Phyllis Schlafly, who died Monday at the age of 92, was revered by social conservatives and reviled by liberals. She was a staunch anti-feminist and believer in the “traditional family” who helped shape the culture wars about family, community, identity, and equality we’re still having today. And she’s more responsible than anyone for the fact that the Constitution doesn’t have an Equal Rights Amendment in it today.
After she died, she was, predictably, revered and reviled in most of the expected places. But historian Kevin M. Kruse, who’s written about Schlafly’s era of conservative politics, found a way to illustrate Schlafly’s impact on American history while condemning her work: calling attention to the lessons her career held for political activists of every ideology.
Even if you hated Phyllis Schlafly's politics, you should still look to her life for an impressive model of effective political activism. /1— Kevin M. Kruse (@KevinMKruse) September 5, 2016
To take her most famous work, the Equal Rights Amendment seemed a sure thing when Congress sent it to the states in 1972. /2— Kevin M. Kruse (@KevinMKruse) September 5, 2016
The first state ratified the ERA within an hour, five more in the next day. By the end of the year, it had been ratified by 22 states. /3— Kevin M. Kruse (@KevinMKruse) September 5, 2016
With both national parties effectively aligned behind the ERA, fighting it seemed a lost cause. But Schlafly decided to do so. /4— Kevin M. Kruse (@KevinMKruse) September 5, 2016
Against the odds, she worked to unite housewives of different faiths in different regions in an amazing coalition at the grassroots. /5— Kevin M. Kruse (@KevinMKruse) September 5, 2016
Her group STOP ERA ("Stop Taking Our Privileges") shifted talk from simple equality under the law to a messier debate about gender roles. /6— Kevin M. Kruse (@KevinMKruse) September 6, 2016
Their tactics, such as bringing male state legislators homemade baked goods with notes, might have seemed corny. But they worked. /7— Kevin M. Kruse (@KevinMKruse) September 6, 2016
Schlafly and her supporters did the hard work of organizing at the grassroots, forming coalitions, lobbying statehouses & winning votes. /8— Kevin M. Kruse (@KevinMKruse) September 6, 2016
And because they worked hard, and focused on the drudgery of state and local level politics, Schafly's forces stopped the ERA dead. /9— Kevin M. Kruse (@KevinMKruse) September 6, 2016
To be sure, the courts and the public ultimately embraced the spirit of the ERA and even Schalfly lived to see it was a Pyrrhic victory. /10— Kevin M. Kruse (@KevinMKruse) September 6, 2016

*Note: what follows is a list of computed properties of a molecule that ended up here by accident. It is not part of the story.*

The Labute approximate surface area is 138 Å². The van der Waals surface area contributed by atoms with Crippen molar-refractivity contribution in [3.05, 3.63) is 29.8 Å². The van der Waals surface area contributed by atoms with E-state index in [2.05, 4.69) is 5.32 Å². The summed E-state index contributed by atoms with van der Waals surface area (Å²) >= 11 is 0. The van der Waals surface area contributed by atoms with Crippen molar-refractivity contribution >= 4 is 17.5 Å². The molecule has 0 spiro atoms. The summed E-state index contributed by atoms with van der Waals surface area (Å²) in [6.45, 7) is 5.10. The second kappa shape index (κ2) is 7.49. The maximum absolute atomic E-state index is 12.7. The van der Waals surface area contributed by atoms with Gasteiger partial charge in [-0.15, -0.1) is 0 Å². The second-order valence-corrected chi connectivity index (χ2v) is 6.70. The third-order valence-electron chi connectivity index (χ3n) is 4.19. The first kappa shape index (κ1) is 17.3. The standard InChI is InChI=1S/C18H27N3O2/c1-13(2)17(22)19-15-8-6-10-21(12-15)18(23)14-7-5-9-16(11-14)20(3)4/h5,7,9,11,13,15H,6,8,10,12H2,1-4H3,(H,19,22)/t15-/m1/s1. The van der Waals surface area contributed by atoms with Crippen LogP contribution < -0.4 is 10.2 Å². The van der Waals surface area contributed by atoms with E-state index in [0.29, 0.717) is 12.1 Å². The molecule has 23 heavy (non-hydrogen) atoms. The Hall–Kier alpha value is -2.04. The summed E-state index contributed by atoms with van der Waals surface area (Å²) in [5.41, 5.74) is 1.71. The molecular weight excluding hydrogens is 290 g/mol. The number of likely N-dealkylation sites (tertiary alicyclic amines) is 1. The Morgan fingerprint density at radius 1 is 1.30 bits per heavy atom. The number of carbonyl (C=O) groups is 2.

But nevertheless, STOP ERA amounted to a major victory at the time & notably set the course of the culture wars over the next decades. /11— Kevin M. Kruse (@KevinMKruse) September 6, 2016
Other conservative activists followed her lead with similar activism on abortion, feminism, gay rights, and a host of other issues. /12— Kevin M. Kruse (@KevinMKruse) September 6, 2016
And importantly, politicians at state and national levels were primed to receive their message, largely due to what Schlafly had done. /13— Kevin M. Kruse (@KevinMKruse) September 6, 2016
Again, even if you hate what she did, remember how she did it. Because she gave you a blueprint to do anything. Even to undo her work. /14x— Kevin M. Kruse (@KevinMKruse) September 6, 2016
Progressives can sometimes comfort themselves (and conservatives torment themselves) with the belief that any setbacks (or victories) are temporary, and social progress (or decline) is inevitable. But even if “the arc of the universe really does bend toward justice” on a cosmic scale — and it might not — it certainly doesn’t mean that progressives will win every moral battle, or even that society will inevitably get more progressive from one generation to the next.
Phyllis Schlafly stepped in, after it looked like the arc of the universe had already bent, and showed that there is no such thing as an inevitable political victory. Who wins a battle depends on who shows up to fight.
The fact that Schlafly, by showing up — by pursuing a professional career in the public sphere — broke with the traditional gender roles she herself advocated for didn’t escape commentary when she died. But the point was that more women lived the traditional life she didn’t, because of her efforts to preserve it.
Her tactics — with the possible exception of the cookies (which might have been a little trickier to message if, say, the National Organization for Women had baked them) — weren’t specific to her conservative goals.
Any effective activist has learned that winning the fight isn’t just about dominating the airwaves or winning the debate. It’s about building coalition power. It’s about framing the debate advantageously. And it’s about relentless, individual lobbying at every level of government.
This is an especially important reminder for progressives in 2016. The major American political party that tends to be more susceptible to activist pressure from the left has a serious advantage in presidential politics. The major party less susceptible to that sort of pressure, meanwhile, has consolidated its dominance of state and local politics through most of the US.
That — and the fact that social media conversations happen on a national scale — makes it tempting to focus on fights and victories in the federal government. But sometimes it’s the state battles that actually affect more people. And as Schlafly showed, they can be won — even against long odds.